The Sigma Awards announced on Thursday that ProPublica and local partners won two of its annual awards celebrating the best data journalism around the world.
“Black Snow: Big Sugar’s Burning Problem,” a ProPublica Local Reporting Network project by The Palm Beach Post and ProPublica, won a Sigma Award in the single project category.
For years, residents living near Florida’s sugar fields have complained about cane burning, a harvesting method that chokes Black and Hispanic communities near the Everglades with smoke and ash that they call “black snow.” Sugar companies and state regulators have told residents that the air is healthy to breathe, but Lulu Ramadan of the Post, along with ProPublica’s Ash Ngu and Maya Miller, tested that proposition. ProPublica’s Nadia Sussman and the Post’s Hannah Morse also contributed to the series.
The team interviewed dozens of people living amid the cane fields and obtained hundreds of public records from environmental and public health agencies. The team also did its own air monitoring, consulting with six experts in air quality and public health from universities across the country and installing sensors at homes in one of the state’s most underserved communities. The readings showed repeated spikes in pollution on days when the state had authorized cane burning and when smoke was projected to blow toward the sensors. These short-term spikes often reached four times the average pollution levels in the area — enough that experts said they posed health risks.
The investigation found that state regulators were relying on data from a single monitor that was unfit to enforce federal clean-air standards across the sugar-growing region. It was only after the team started asking questions that Florida officials replaced the unfit monitor the team had identified, and leading members of Congress called for the Environmental Protection Agency to investigate air monitoring in Florida and change national pollution standards. The Palm Beach County Department of Health upgraded air-monitoring equipment, which will allow it to enforce federal pollution standards, and officials said they were in talks with the EPA to expand air monitoring in the state.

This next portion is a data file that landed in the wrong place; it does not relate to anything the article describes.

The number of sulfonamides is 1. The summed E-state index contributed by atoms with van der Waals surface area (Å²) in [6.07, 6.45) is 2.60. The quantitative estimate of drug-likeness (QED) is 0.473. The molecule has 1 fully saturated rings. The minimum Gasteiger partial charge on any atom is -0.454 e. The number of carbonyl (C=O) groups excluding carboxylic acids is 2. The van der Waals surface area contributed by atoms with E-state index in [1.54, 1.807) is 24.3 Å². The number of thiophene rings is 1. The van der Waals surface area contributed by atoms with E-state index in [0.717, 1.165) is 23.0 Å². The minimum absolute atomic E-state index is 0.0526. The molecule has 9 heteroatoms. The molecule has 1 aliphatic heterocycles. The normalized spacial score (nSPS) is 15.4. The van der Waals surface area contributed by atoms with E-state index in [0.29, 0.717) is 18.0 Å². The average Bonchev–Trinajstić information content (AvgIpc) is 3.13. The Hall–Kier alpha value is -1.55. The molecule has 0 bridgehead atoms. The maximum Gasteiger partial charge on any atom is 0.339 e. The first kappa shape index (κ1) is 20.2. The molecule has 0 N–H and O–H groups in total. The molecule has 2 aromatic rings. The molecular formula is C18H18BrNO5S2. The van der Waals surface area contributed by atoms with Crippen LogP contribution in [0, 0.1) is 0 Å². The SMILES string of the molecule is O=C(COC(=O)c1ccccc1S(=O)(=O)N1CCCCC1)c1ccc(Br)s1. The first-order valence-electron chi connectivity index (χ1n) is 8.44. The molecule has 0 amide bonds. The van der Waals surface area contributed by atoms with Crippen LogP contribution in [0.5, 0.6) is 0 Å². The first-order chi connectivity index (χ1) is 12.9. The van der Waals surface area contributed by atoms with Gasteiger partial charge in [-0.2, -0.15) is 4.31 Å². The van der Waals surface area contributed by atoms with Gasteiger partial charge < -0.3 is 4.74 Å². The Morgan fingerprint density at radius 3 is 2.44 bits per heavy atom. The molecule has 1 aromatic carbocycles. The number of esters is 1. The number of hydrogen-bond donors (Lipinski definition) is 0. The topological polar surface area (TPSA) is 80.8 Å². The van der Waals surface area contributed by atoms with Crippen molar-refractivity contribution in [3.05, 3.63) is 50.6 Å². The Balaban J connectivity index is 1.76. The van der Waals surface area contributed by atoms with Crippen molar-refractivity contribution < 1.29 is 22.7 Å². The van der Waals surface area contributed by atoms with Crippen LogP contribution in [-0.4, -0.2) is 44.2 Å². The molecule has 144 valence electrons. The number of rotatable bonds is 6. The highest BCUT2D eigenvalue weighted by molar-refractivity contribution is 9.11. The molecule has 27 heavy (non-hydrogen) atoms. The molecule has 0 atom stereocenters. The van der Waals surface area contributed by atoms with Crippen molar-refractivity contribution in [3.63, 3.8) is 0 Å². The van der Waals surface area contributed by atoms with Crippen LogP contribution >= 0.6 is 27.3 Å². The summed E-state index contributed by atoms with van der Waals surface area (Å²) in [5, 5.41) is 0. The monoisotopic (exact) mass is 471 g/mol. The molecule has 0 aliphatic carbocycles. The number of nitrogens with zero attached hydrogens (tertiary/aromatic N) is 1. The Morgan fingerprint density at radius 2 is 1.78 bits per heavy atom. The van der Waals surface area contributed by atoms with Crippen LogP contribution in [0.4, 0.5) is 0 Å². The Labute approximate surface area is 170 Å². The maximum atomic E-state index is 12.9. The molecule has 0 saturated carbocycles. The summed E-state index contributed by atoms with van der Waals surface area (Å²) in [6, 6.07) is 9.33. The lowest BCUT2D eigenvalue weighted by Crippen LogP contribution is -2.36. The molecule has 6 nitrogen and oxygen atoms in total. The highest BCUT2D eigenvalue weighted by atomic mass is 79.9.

ProPublica and partner newsrooms also won a Sigma Award in the portfolio category, recognizing some of the news organization’s biggest data projects.
The series “Sacrifice Zones: Mapping Cancer-Causing Industrial Air Pollution” showed how 250,000 people living in hot spots of industrial air pollution may be exposed to levels of excess cancer risk that the EPA otherwise deems unacceptable — and lets readers see the dangers near them with a first-of-its-kind interactive map. For “The Secret IRS Files,” we used the greatest trove of heretofore secret financial information on the ultrawealthy in the U.S. ever made public to reveal how they pay tiny amounts of federal income taxes.
We used genomic sequencing data to track an ongoing salmonella outbreak for the series “Unchecked: America’s Broken Food Safety System” and created a mobile tool that let shoppers look up salmonella rates for the plant that processed the poultry at their supermarket. We built “What Parler Saw During the Attack on the Capitol,” an interactive video presentation that let readers watch the events of Jan. 6 unfold as though they were present at the insurrection. This project, which published hundreds of videos for the first time, was cited as evidence in impeachment of former President Donald Trump and in dozens of court documents charging participants with crimes. ProPublica and partners also published urgent, data-driven projects about the Police Department in New York City, police union contracts in New Jersey and home-improvement lending.